Whitehouse.com, a sexually explicit Web site, contends America Online Inc. (NYSE:AOL) is preventing it from sending e-mail messages to subscribers. At the same time, Whitehouse.com is accusing AOL of infringing upon one of its registered trademarks after negotiations for a possible sale fell through.
In 1996, AOL began taking measures to crack down on spam, but Whitehouse.com contends it is only attempting to send out commercial acknowledgements.
However a spokeswoman for AOL said the service has identified Whitehouse.com as a spammer over a year ago.
"They send excessive amounts of spam to our service," said the spokeswoman, Tricia Primrose. "If they want to adhere to our rules about sending e-mail through our service, they are welcome to do that. But we will block domains that send unsolicited bulk spam to our members."
In an interview with ZDNN, company founder Dan Parisi criticized the online service and said it was putting limitations on Whitehouse.com's freedom of speech.
"It's no different then when somebody buys a book from Amazon.com or Barnes and Noble.com that has pornography," Parisi said. "We're just sending them a notice saying their order has been received."
Parisi said AOL initially denied it was targeting messages addressed by Whitehouse.com and attributed the problem to a "misconfiguration."
"We looked into it and there was no misconfiguration," Parisi said. He added that AOL subsequently informed him that it was actively blocking messages from Whitehouse.com.
The equivalent of a thank you note
Mark Lawless, the lawyer representing Whitehouse.com, said the messages were "the equivalent of a thank you for joining."
"They were not unsolicited. They were not advertising. They were not sexually explicit," he said.
Lawless, who has sent a letter to AOL's legal consul, said Whitehouse.com has not decided whether to press ahead with a lawsuit.
"We haven't gone through all the alternatives," he said. "I'm confident that they don't want to set a standard that's any different than Amazon.com or themselves.
"If they call what Dan's doing is spamming, how is that different from when I turn on AOL?"
Whitehouse.com also asserts it has the rights to the 'MYNEWS' mark. But AOL dismissed the claim.
"We believe MYNEWS is a descriptive mark which can't be formally trademarked," he said. "A lot of other companies are using the phrase."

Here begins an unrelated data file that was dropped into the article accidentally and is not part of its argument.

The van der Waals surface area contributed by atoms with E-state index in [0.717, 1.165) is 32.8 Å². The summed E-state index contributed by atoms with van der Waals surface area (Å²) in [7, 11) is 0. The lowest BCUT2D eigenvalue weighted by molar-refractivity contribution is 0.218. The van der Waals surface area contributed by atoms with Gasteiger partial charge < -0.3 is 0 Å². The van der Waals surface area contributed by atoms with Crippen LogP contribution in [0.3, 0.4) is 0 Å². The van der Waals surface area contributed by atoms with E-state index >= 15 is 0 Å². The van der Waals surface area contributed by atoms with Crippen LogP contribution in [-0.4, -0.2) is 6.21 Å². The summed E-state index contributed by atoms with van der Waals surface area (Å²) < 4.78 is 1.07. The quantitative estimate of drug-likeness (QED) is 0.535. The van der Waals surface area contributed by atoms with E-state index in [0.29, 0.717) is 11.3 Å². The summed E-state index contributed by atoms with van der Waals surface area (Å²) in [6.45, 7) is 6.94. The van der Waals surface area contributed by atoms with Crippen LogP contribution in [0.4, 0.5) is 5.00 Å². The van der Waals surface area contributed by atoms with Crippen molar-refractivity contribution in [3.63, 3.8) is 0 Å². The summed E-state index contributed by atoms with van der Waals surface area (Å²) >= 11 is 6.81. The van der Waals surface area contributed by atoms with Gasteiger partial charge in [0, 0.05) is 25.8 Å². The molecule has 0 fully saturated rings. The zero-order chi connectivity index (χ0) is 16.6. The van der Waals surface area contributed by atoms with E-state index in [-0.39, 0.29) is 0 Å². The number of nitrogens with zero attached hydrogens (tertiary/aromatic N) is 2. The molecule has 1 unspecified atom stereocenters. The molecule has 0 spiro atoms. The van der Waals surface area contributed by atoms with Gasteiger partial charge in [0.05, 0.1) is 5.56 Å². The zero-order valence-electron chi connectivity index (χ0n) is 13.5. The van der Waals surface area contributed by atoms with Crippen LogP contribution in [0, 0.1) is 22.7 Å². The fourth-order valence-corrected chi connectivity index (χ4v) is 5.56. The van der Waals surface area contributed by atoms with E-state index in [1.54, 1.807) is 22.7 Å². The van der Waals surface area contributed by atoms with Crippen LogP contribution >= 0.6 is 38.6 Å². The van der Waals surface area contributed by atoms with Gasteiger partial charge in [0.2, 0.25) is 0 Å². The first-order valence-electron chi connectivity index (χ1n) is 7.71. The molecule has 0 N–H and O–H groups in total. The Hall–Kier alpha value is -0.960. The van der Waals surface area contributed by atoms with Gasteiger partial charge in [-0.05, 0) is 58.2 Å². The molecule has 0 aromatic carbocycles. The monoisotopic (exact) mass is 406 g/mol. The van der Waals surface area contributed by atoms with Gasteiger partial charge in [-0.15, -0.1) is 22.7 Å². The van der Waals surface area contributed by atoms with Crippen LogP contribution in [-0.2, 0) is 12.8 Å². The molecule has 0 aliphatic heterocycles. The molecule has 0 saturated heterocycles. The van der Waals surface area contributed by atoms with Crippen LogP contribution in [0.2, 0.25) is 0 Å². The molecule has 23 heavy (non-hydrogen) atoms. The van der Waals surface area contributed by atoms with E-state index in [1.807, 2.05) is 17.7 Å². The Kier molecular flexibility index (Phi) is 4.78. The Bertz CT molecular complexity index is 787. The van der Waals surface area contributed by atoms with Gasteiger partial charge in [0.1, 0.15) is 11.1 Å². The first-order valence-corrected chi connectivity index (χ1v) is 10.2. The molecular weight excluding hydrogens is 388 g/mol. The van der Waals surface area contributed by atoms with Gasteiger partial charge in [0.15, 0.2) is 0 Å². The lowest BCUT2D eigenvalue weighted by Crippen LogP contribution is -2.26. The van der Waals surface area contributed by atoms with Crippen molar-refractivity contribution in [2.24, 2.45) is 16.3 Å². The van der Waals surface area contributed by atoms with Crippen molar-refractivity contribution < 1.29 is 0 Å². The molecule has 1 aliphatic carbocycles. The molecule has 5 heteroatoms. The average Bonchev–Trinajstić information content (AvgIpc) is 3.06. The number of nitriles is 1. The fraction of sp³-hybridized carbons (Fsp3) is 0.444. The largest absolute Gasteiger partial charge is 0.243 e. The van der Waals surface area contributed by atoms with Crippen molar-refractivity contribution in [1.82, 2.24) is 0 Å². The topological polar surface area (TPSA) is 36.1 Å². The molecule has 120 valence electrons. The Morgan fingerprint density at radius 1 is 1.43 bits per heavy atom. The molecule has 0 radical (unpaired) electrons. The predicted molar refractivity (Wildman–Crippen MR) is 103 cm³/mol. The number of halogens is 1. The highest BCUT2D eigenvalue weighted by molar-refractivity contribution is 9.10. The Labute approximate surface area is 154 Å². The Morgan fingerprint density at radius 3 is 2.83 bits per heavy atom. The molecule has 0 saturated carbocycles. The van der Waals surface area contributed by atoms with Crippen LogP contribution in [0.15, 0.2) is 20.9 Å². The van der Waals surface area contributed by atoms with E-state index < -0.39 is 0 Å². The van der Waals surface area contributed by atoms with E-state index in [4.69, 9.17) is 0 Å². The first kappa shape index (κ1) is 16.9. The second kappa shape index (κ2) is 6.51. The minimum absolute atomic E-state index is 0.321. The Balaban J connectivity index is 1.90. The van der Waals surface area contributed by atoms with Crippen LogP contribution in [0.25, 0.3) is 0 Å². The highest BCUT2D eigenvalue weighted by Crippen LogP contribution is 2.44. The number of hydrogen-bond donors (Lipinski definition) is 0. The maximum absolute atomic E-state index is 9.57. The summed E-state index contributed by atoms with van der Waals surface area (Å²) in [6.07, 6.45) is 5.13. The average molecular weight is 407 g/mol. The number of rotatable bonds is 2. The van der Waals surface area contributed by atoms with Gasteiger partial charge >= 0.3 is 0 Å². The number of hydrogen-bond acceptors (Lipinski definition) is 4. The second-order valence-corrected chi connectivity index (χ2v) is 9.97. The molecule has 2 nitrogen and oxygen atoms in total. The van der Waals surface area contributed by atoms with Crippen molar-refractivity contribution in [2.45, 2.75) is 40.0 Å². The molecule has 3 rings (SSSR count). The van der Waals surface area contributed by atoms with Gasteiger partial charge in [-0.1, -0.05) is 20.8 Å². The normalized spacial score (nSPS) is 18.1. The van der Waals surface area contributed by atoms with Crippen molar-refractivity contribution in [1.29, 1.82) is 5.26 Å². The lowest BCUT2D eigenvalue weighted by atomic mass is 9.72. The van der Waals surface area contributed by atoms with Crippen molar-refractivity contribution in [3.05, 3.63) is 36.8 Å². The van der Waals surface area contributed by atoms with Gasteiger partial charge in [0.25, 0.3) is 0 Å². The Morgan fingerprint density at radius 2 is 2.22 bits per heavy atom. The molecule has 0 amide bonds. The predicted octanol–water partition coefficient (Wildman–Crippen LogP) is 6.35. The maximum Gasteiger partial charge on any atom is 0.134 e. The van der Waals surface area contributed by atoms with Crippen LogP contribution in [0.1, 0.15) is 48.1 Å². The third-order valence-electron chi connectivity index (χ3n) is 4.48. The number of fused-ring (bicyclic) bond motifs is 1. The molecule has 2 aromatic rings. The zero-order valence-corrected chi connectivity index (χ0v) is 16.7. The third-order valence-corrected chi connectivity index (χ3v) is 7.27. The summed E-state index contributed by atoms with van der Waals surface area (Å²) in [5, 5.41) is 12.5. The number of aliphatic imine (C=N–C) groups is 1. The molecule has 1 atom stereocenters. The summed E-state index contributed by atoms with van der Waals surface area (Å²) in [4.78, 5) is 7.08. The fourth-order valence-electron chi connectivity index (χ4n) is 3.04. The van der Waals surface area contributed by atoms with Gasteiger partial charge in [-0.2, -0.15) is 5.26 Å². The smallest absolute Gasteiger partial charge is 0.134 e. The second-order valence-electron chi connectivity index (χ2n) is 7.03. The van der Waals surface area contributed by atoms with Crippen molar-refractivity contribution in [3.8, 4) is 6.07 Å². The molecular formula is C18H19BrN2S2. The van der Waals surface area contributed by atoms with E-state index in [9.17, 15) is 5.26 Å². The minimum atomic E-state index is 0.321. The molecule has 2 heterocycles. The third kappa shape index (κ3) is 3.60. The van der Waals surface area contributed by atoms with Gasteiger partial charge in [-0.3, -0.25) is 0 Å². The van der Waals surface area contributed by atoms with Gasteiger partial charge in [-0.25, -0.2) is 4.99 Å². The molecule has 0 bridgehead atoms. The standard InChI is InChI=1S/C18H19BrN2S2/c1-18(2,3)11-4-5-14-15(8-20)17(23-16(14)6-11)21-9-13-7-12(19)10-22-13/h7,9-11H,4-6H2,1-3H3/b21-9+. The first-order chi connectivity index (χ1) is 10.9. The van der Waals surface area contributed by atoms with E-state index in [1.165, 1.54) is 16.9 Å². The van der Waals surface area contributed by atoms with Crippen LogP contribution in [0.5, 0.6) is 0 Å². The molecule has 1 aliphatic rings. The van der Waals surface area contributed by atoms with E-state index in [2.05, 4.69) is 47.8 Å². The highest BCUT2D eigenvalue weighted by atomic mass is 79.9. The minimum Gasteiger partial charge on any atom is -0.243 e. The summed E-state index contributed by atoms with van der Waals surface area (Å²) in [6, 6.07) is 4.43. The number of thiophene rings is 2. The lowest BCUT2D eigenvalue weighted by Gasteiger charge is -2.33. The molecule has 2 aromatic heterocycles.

Misleading name - on purpose?
The Whitehouse.com site, which features a mix of pornography, political satire and life chat, began in June 1997 as a free speech site. But within three months, Parisi said, he decided to switch to an adult format.
"After losing money, you realize it was a dead end. It wasn't going anywhere. I had to bring money in. Otherwise, I'd have had to shut everything down so I made the choice at that point.
The move has paid off financially. Whitehouse.com now has more than 7,000 subscribers, who pay monthly $20 fees, according to Parisi. He said the site became profitable two months ago.
"There's no way to make money on the Internet as a small- or medium-sized business unless you do either adult services or gambling -- and gambling is not something I want to get involved with at this point," Parisi said.
In part, the site owes its success to the high profile of its domain name. The U.S. government has not taken out a trademark for the name `White House.'
Most popular Internet sites use the suffix.com in their domain names and Whitehouse.com is often the beneficiary when Web surfers search for the White House home page (www.whitehouse.gov) by typing in the incorrect address.
However, Whitehouse.com has come in for criticism from cyber-advocates who warn that under-age children can easily stumble across the Web site.
"[Parisi] is within his legal rights but I don't like it," said Lawrence Magid, a newspaper columnist and author.
"It's very easy for a child or someone else to accidentally visit his site," he said. "I've even written articles where I've suggested people visit the White House Web site and accidentally typed in .com instead of gov."
"Luckily, they were always caught by copy editors," he continued. "But it's a very, very easy mistake to make. In fact the more Net savvy you are, the more likely you are to make that mistake because you are sort of conditioned that most things are .com."